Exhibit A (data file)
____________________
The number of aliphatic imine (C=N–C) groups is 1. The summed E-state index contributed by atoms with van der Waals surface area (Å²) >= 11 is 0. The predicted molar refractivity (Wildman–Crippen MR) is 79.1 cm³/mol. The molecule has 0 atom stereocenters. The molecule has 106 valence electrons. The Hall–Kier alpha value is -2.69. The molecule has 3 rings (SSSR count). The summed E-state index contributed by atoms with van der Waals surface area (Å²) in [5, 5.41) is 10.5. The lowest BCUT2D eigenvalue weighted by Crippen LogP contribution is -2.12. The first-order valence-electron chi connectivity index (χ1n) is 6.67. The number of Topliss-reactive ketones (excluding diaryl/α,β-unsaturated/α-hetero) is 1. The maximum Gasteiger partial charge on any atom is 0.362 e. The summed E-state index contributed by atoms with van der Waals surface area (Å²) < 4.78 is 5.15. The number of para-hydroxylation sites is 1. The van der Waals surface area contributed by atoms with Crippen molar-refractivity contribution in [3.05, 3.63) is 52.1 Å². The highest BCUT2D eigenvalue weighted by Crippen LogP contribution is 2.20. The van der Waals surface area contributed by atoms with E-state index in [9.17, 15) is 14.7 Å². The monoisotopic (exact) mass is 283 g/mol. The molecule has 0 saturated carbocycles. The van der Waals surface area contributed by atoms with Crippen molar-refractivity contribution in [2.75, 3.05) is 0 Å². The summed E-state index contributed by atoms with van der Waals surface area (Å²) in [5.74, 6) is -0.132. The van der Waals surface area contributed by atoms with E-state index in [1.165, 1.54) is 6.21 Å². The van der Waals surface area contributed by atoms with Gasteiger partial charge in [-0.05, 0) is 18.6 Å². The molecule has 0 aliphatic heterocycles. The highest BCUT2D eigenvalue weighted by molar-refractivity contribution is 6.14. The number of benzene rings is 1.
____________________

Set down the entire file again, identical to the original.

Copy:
The number of aliphatic imine (C=N–C) groups is 1. The summed E-state index contributed by atoms with van der Waals surface area (Å²) >= 11 is 0. The predicted molar refractivity (Wildman–Crippen MR) is 79.1 cm³/mol. The molecule has 0 atom stereocenters. The molecule has 106 valence electrons. The Hall–Kier alpha value is -2.69. The molecule has 3 rings (SSSR count). The summed E-state index contributed by atoms with van der Waals surface area (Å²) in [5, 5.41) is 10.5. The lowest BCUT2D eigenvalue weighted by Crippen LogP contribution is -2.12. The first-order valence-electron chi connectivity index (χ1n) is 6.67. The number of Topliss-reactive ketones (excluding diaryl/α,β-unsaturated/α-hetero) is 1. The maximum Gasteiger partial charge on any atom is 0.362 e. The summed E-state index contributed by atoms with van der Waals surface area (Å²) < 4.78 is 5.15. The number of para-hydroxylation sites is 1. The van der Waals surface area contributed by atoms with Crippen molar-refractivity contribution in [3.05, 3.63) is 52.1 Å². The highest BCUT2D eigenvalue weighted by Crippen LogP contribution is 2.20. The van der Waals surface area contributed by atoms with E-state index in [9.17, 15) is 14.7 Å². The monoisotopic (exact) mass is 283 g/mol. The molecule has 0 saturated carbocycles. The van der Waals surface area contributed by atoms with Crippen molar-refractivity contribution in [2.75, 3.05) is 0 Å². The summed E-state index contributed by atoms with van der Waals surface area (Å²) in [5.74, 6) is -0.132. The van der Waals surface area contributed by atoms with E-state index in [1.165, 1.54) is 6.21 Å². The van der Waals surface area contributed by atoms with Gasteiger partial charge in [-0.05, 0) is 18.6 Å². The molecule has 0 aliphatic heterocycles. The highest BCUT2D eigenvalue weighted by molar-refractivity contribution is 6.14. The number of benzene rings is 1.